How One Professor Improves Virtual Student Learning Outcomes With InSpace
It’s been well over a year since most colleges around the U.S. shifted to a virtual learning model in response to COVID-19. While many campuses are starting to reopen, almost half of current distance learners expect to continue with remote classes, even after their schools are back to normal operations, according to Best Colleges’ 2021 Online Education Trends Report.
Unfortunately, since the start of COVID and virtual learning, student learning outcomes have been on the decline—but it’s not the teaching that’s the problem. A 2020 research article found that the delivery method, what they refer to as “technique,” was the issue. The article authors explain:
“Although there is a tradeoff between enjoyment and accessibility, instructors can use techniques to increase accessibility of interactive formats.”
A platform like InSpace makes accessibility and interactivity easier to accomplish. InSpace also mirrors a real-world classroom, allowing teachers to rely on techniques they know already work. As a college professor who uses InSpace for my remote classes, I find that my students’ learning outcomes would not have been possible without InSpace.
For example, group collaboration requires technology that allows for teamwork to happen seamlessly and authentically—just as it would in a classroom or on campus. InSpace makes meaningful interactions possible.
Not to mention, other video conferencing platforms cannot effectively accommodate some of the more advanced classes I teach, like Software Development Methodologies. InSpace has the technical features to teach and learn virtually. It can also accommodate a practical learning environment with specialized course material.
As we think ahead regarding the continuous evolution and integration of technology, it’s important as teachers to consider how student learning outcomes are affected by the digital tools we use. In doing so, I believe we must pay attention to InSpace as a virtual classroom model that supports and engages students. Here are some benefits and features I find most valuable for students and professors alike.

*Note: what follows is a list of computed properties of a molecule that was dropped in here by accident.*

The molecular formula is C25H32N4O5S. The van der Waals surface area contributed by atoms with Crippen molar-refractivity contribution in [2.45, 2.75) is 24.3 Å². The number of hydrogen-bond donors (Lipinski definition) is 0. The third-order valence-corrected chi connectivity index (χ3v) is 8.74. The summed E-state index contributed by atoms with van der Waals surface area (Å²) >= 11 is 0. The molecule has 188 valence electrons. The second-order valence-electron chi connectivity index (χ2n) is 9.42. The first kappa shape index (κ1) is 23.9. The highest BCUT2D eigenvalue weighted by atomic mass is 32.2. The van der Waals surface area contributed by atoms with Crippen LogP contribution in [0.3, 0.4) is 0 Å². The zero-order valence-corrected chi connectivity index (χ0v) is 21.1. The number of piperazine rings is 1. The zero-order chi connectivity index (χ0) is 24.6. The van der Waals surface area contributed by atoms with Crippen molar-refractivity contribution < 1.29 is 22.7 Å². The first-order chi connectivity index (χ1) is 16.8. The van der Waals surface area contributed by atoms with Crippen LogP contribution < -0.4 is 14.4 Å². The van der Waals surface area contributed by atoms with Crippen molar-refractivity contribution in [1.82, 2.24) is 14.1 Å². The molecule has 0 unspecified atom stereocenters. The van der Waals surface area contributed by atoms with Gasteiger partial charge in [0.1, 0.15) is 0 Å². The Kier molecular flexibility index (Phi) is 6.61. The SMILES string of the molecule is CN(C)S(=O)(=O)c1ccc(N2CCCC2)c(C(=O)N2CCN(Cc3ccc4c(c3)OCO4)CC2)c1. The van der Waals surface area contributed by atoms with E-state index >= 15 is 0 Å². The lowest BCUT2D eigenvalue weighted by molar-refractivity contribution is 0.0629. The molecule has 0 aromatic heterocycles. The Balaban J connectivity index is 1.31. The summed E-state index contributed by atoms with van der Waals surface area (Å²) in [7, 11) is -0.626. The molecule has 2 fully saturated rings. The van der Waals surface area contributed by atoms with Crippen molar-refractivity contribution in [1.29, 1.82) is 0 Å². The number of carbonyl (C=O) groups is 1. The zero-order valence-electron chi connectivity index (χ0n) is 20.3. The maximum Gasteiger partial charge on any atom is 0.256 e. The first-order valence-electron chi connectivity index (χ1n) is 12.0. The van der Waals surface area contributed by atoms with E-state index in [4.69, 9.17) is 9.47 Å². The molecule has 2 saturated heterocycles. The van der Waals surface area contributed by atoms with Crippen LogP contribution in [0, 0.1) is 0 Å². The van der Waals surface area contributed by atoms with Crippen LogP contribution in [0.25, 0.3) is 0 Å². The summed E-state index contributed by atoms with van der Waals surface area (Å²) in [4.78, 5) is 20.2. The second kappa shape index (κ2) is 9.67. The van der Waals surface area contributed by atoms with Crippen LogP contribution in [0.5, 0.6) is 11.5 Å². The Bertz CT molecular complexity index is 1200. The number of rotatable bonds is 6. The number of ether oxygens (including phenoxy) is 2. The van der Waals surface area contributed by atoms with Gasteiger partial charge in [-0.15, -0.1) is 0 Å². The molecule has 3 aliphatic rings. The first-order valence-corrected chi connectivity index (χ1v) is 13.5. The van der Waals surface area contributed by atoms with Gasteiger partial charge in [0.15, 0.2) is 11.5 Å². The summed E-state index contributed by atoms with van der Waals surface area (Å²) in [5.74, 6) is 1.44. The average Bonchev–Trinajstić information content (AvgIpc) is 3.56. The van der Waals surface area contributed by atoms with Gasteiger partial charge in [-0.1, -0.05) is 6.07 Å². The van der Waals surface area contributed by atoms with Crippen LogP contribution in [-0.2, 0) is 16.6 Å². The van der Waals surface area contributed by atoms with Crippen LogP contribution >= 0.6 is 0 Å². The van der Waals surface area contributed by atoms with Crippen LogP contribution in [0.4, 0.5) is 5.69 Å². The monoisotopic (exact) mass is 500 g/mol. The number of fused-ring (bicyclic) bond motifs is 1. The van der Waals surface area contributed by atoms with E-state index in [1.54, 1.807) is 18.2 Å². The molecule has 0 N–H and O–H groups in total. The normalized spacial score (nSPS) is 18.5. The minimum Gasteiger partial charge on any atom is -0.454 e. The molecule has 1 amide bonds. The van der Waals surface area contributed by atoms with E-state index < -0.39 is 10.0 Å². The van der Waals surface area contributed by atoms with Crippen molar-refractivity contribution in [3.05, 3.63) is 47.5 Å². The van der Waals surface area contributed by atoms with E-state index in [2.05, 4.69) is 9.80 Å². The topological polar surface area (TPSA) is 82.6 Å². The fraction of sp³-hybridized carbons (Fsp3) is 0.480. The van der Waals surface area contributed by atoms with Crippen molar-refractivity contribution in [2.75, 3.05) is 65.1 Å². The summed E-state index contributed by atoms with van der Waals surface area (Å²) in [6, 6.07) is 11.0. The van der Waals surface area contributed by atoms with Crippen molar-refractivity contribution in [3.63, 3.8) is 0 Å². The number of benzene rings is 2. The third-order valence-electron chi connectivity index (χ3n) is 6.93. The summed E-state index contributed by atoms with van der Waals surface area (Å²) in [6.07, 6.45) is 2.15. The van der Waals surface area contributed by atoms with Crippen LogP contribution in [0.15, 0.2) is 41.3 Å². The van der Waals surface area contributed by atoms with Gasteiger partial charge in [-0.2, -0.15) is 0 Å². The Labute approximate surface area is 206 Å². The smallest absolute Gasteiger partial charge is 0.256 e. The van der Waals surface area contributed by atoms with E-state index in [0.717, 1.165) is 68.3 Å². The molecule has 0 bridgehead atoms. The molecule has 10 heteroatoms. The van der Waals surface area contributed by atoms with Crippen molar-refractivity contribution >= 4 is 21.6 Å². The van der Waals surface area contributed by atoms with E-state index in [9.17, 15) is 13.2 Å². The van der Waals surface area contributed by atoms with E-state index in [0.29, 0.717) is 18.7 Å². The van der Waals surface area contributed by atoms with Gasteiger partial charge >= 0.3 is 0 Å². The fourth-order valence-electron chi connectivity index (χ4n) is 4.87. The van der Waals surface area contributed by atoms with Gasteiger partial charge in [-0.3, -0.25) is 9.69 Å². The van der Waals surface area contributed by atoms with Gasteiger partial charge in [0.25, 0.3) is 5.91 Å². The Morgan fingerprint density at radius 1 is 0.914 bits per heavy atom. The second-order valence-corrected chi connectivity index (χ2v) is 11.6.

InSpace Offers Flexible Delivery Modes
More traditional audiovisual conferencing tools offer limited or clunky functions for collaborative tasks, discussions, and screen or file sharing. InSpace allows you, as the teacher, to pivot to numerous delivery modes with minimal effort.
You can choose your space format depending on what you’re doing in the classroom that day. The plan could be a video lecture, a full class discussion, a Q&A session, or small group activities and collaborative breakouts. InSpace allows each class to be dynamic and unique. Because students have a variety of learning styles, the classroom technology must be adaptive and flexible to drive positive student learning outcomes for everyone.
For example, I may start with a white board or screen share to discuss new course content, flip to a short YouTube video for a demonstration, and then switch to breakout rooms for students to discuss and work on specific tasks related to the topic. And the switch can happen with just a few clicks. If I need to talk with a group or one-on-one with students, we can easily move and engage in purposeful conversation, in a single space, much like a real classroom.